West Park CC Sanctuary

Sure, a sermon is part of the worship experience. So is singing, and praying, and giving — other Scripture provides for all of these practices. But the point of these verses in Hebrews is that we’re meant to be Christians in community. This is a faith we do with others, if for no other reason than we can help each other stay with it and keep growing in it. Classically, we find Christian community in church.

That’s what’s been missing for Margaret and me as we’ve watched Andy Stanley preach every week. I can’t write with certainty about Margaret’s experience, but I can about mine: I feel increasingly isolated in my faith. I’ve lost feeling connected to fellow Christians. In parallel, the habits of my faith have fallen off, or feel increasingly stale. I don’t pray as often. I’m not in the Bible as much, and when I do study it, the words often fail to connect with me. And I’m not doing very much that expresses my faith. My faith is action-oriented: what mission am I on and what am I doing to move that in service to him is critically important. I’m not doing anything related to God’s mission right now. Margaret and I have our hands full holding things together with some family challenges during a time when everything is more difficult anyway.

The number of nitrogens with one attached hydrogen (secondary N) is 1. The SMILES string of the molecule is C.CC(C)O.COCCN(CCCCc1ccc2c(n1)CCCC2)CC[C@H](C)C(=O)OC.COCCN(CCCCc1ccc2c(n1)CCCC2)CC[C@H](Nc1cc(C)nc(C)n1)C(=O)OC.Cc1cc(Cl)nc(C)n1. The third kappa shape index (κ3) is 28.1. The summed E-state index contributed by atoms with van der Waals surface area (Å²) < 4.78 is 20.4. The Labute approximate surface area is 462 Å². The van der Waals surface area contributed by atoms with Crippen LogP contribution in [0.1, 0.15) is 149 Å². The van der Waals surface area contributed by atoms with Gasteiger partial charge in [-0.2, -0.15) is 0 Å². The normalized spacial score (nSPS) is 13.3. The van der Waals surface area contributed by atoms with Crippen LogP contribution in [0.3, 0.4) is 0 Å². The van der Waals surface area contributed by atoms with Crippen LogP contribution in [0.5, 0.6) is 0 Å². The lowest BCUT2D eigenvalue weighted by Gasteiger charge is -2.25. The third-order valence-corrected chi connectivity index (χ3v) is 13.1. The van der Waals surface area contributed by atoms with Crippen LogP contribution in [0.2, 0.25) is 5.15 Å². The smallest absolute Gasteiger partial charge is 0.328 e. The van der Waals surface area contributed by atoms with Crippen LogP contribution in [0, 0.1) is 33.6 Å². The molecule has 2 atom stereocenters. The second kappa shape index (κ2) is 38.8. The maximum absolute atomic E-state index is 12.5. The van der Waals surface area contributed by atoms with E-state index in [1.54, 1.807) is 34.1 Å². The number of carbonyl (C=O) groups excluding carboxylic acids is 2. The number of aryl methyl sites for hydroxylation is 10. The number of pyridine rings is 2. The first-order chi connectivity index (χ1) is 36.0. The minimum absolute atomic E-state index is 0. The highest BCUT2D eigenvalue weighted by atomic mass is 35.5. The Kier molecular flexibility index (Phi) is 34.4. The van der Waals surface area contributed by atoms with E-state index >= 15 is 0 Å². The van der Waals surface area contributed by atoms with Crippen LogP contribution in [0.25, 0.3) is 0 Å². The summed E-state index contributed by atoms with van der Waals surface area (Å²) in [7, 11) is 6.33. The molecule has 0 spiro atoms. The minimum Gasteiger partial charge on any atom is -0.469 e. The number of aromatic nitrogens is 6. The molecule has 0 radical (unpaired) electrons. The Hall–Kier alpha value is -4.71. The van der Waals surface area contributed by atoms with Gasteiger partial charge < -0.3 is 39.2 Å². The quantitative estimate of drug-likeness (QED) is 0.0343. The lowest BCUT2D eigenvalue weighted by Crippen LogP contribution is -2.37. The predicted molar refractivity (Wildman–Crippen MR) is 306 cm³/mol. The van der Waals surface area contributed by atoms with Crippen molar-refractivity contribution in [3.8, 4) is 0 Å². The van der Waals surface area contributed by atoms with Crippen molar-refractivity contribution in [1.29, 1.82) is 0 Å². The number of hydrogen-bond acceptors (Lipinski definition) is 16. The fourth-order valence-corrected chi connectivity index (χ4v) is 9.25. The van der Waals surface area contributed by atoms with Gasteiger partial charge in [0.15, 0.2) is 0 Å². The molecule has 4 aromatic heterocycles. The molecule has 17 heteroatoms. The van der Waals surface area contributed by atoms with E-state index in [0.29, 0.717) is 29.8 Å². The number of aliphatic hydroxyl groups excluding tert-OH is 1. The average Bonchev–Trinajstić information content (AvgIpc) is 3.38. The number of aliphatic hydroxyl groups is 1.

For a long time, I believed that God wanted me to be a part of my church’s urban mission. We did our best to meet our neighbors, most of whom know the problems of poverty, lift them up as best we could, and introduce them to Jesus. My ability to organize and run things helped my church execute on its mission more effectively.

Since the pandemic, I’ve become disconnected from that mission. What is right in front of me is my family, whose spiritual needs have been underserved and often unmet for months now. I feel compelled to give all of my attention to us.

It’s become clear to me over the last couple years that my church’s leaders need to live in its neighborhood. People like me who don’t live there just can’t be fully involved, and full involvement is needed. We live a good 30 minutes away. And we don’t feel at all led to move there.

Moreover, as an elder it’s my duty to minister to our people. But I and my family need ministering. We’re out of spiritual gas.

I think that my time at West Park is coming to an end. Margaret and I agree that when we think it’s safe for us to return to in-person worship, that we will choose a church together. (I was at West Park long before we met, and she is technically still a member at the megachurch she attended with her children for nearly 20 years.) We want to find a community of Christians where we can make friends and find mutual encouragement in life and in the faith.

As we contemplate and (soon) search for a new church home, we feel church homeless.